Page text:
In a post-modernist [as opposed to postmodern] era where the progressive forces in contemporary art [or classical] music are fragmented and evolving in multiple directions, no single school of thought can credibly claim to represent the right way forward. In the last four decades of the twentieth century, academics were split broadly into two camps; one with its roots in Integral Serialism and subsequent developments from that tradition, the other emanating from American Minimalism and the rejection of atonal (or 12 Tone) music. A generation later, those rivalries themselves look and sound dated and unable to respond to the needs of younger creative artists.
The most significant of those changes has been the rapid development of technology and the ensuing emergence of easily accessible, highly efficient software for recording, manipulating and enhancing sound. Computer-based compositional practice has transformed the way we conduct almost every stage of construction – notation, sound assignment, score preparation etc.
Many composers, myself among them, primarily use software programmes to make the act of composing and constructing new works easier and quicker through being able to notate music on screen instead of spending untold hours preparing hand-written scores and also being able to print parts either as hard copies or PDF files. When I compose conventionally notated music on Sibelius, I generally do not listen to it back until I have reached a point at which it may be useful and interesting to ensure the notes themselves sound as I intended them to. Even then, one must listen with the clear understanding that the sounds offered by programmes like Sibelius will not come close to the sounds of the actual instruments in the score.
Yet, for many composers and sound artists, such an approach is in itself no longer important. Why? Because, unlike the Modernist schools of thought, these composers are not interested in devising complex systems of pitch organisation or principles of harmonic language upon which to base their works. The primary focus of their work is sound. As such, the skills musicians have spent hundreds of years holding up as most important to have mastery of in order to be able to successfully compose at a professional level – notation, melody, harmony, rhythm, timbre, texture – are themselves being called into question.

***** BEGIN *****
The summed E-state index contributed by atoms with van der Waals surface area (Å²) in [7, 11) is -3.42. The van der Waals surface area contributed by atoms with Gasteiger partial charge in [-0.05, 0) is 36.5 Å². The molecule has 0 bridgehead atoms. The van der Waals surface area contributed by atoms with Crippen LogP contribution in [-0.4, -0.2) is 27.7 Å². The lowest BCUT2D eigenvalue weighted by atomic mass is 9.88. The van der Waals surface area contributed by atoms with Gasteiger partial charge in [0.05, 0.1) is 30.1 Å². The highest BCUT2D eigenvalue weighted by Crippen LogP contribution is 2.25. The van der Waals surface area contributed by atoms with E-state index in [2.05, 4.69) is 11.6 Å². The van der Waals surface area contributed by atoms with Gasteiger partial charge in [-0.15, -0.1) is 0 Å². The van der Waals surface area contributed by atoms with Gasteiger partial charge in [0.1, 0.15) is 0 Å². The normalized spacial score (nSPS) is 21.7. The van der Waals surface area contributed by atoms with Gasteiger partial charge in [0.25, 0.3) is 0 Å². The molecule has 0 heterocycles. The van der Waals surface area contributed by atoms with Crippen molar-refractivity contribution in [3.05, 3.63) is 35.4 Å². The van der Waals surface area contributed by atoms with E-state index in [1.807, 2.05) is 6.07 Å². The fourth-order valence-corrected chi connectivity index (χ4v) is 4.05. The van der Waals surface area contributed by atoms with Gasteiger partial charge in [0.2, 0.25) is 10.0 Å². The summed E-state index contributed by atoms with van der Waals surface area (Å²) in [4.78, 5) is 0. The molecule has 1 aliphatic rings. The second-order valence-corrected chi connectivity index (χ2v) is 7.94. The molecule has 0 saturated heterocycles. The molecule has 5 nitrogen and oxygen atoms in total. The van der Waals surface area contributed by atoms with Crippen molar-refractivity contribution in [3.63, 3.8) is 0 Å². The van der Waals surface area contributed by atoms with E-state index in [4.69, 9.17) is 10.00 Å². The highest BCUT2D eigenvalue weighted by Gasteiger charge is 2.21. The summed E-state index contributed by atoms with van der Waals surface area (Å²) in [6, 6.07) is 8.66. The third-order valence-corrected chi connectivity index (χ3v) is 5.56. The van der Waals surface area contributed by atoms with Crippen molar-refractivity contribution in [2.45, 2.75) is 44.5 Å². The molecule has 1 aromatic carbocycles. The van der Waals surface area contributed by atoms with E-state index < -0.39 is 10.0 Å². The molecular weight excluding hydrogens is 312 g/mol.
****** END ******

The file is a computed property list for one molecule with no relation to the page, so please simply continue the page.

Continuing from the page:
I was recently involved in a discussion thread on a social media site in which a group of academics were defending the prevailing preference for the post-serial tradition in higher education on the basis that a highly trained and skilled classical musician capable of understanding complex contemporary music would find it easy to master popular or electronic music whereas one who had only ever studied in one or both of these latter areas was not equipped to master contemporary art music. I believed they were wrong for two very specific reasons. The first, and the most commonly misconceived, as I have seen for myself, is the extraordinary number of highly skilled classical musicians who cannot seem to grasp the basic tenets of popular music nor develop the instincts required to understand the grooves, beats and nuances that make it work at the highest level. The other is that, for composers whose principal concern is with capturing, altering and creating works from sound, being able to master the use of appropriate computer programmes and, if appropriate, produce some form of score that others are able to follow and understand are actually of far greater importance than learning standard musical notation based on a system that was invented in a pre-computerized age and designed to reflect the needs of entirely acoustic instrumentation.
I understand this because, like many contemporary composers, I have feet in both camps (i.e. those for whom standard notation and mastery of harmony etc. is still key to being a proficient composer and those for whom it is all about mastery of software programmes and controlling sound).